This transcript has been edited for clarity.
Matthew F. Watto, MD: Welcome back to the Curbsiders. I'm Dr Matthew Watto, here with my great friend, Dr Paul Nelson Williams. Tonight, we're going to be talking about obesity medicine. We had a great guest on the Curbsiders podcast, Dr Fatima Cody Stanford, and she taught us so many great pearls about obesity. The first thing I want to highlight, Paul, is that obesity is not the patient's fault. It is not a moral failure. I know you know this.
Paul N. Williams, MD: Yes, but I'm enjoying your lecture.
Watto: Obesity is a disease. One of our expert's big take-home points was that it's a disease that requires chronic treatment. We have just not been treating it like we do with high blood pressure or diabetes. We put those patients on chronic therapies, and we need to do the same for obesity. This is not the patient's fault. We know that there are unfavorable metabolic changes that are working against the patient. It's not just that the patient is not exercising or eating the right things. Many are doing so, but they plateau or start to slowly regain weight. So we really have to think about this differently. What was one of your favorite takeaways from this episode?
Williams: I've actually adopted discarding the term "morbid obesity" in my own practice. Dr Cody Stanford made a great point that we don't say "morbid malignancy" or "morbid hypertension." It's by definition that if you have a disease, there's morbidity with it. So you don't need to double up and label it. You can use the term "severe obesity," which is a more appropriate way to classify it. I'm going through problem lists and discarding "morbid" and replacing the term with class 3 or severe obesity.
In terms of how to actually frame the discussion, something I really liked was Dr Cody Stanford's practice of refusing to name a target weight for her patients. We hear this all the time. Patients ask, "What should my weight be?" She cheerfully ignores the question and tells patients that she's ignoring the question and instead talks about goals as getting to a place where they're healthy and feeling well. We follow the metabolic parameters. Is your blood pressure at goal? Is your A1c improving? Has your sleep apnea improved? Do your knees feel better? We target weight loss to address health, but not with a specific number, because that's not a helpful way of looking at it.
Watto: Osteoarthritis does seem to be more than just wear and tear. There's some metabolic stuff going on there, so maybe their knees will feel better. That was totally game-changing for me in the way that I talk to patients about obesity. I say, "You don't have to look like a Marvel superhero. We want you feeling well, and we want to improve your metabolic parameters." That seems much more doable.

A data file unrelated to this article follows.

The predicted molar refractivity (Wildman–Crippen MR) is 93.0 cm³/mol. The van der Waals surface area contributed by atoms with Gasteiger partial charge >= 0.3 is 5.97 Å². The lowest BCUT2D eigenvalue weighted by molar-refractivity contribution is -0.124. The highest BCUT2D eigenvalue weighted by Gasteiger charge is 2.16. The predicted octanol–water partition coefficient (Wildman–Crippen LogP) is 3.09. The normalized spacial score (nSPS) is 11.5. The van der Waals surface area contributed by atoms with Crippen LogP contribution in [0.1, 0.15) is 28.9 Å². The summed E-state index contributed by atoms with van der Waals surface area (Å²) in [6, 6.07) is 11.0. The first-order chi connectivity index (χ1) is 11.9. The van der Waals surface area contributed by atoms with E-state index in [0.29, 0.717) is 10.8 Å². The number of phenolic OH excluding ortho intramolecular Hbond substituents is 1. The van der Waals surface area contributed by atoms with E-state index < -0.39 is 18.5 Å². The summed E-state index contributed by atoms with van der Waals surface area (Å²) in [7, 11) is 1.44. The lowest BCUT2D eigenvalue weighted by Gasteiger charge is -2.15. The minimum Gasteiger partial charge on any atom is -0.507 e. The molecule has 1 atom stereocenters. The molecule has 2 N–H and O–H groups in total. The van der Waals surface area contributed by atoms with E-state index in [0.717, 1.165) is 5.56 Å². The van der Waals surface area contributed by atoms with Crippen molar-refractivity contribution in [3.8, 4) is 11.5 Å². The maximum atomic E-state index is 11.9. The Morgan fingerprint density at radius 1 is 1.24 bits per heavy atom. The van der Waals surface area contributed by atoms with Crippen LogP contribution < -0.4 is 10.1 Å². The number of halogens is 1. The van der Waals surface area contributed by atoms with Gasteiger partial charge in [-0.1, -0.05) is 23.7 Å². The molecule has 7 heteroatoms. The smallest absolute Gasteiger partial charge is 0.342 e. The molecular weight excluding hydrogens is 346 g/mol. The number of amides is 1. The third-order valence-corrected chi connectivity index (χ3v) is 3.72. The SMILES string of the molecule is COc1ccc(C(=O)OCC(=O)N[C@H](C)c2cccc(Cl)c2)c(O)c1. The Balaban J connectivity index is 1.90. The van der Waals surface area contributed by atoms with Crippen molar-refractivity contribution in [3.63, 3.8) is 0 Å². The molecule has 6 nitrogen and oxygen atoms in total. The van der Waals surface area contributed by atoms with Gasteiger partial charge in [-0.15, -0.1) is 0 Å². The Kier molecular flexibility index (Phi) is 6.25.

Patients also appreciate when you tell them that this is not your fault. Your body is working against you. We need to give you the tools to do this. Dr Cody Stanford said that merely talking to patients about diet and exercise, after a while, is like using a teaspoon to remove snow from your driveway. Using medications is more like a shovel, and bariatric surgery is like a snowplow.
Weight loss medications provide, if you're lucky, about 10% weight loss. Now, the GLP-1 and GIP/GLP-1 receptor agonists are resulting in 15%-20% weight loss. We talked about how medicines are underutilized and how Dr Cody Stanford uses them. I know the GLP-1 agonists are not available to everyone because of cost. If that's the case, she splits up the other FDA-approved meds, such as phentermine, topiramate, naltrexone, and metformin. She starts with one agent and uptitrates it, adding a second agent based on patient experience. So we have a lot of tools at our disposal between the medications and the metabolic surgeries, and we really need to think about using them, especially for patients who have tried other things and have not had success.
Paul, is there anything else you would like to add in before we say goodbye to our lovely audience?
Williams: I would just emphasize your point that as internists, we should be comfortable with these medications. We talked briefly about phentermine, which many are uneasy with because they are concerned about hypertension and tachycardia. She mentioned that you're much more likely to see high blood pressure with bupropion. You monitor both regardless of which you prescribe first, but statistically bupropion, which many internists have more comfort with, is more likely to cause hypertension. It's just a matter of being comfortable with these medicines — learning how to prescribe them and not being afraid of them because our patients benefit from them.
Watto: Like addiction medicine, managing obesity should become a core skill for internists. We should be comfortable with the medications for diabetes that do double duty for obesity as well. We will become comfortable because of that crossover.
Listen to the full episode at Obesity Medicine FAQ with Dr. Fatima Cody Stanford
and start to prescribe medication and take better care of your patients with obesity.
This has been another episode of The Curbsiders. Until next time, I've been Dr Matthew Franck Watto.
Williams: And I remain Dr Paul Nelson Williams. Thank you and goodbye.
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Cite this: Matthew F. Watto, Paul N. Williams. A Better Way to Help Patients Drop Excess Weight - Medscape - Sep 01, 2022.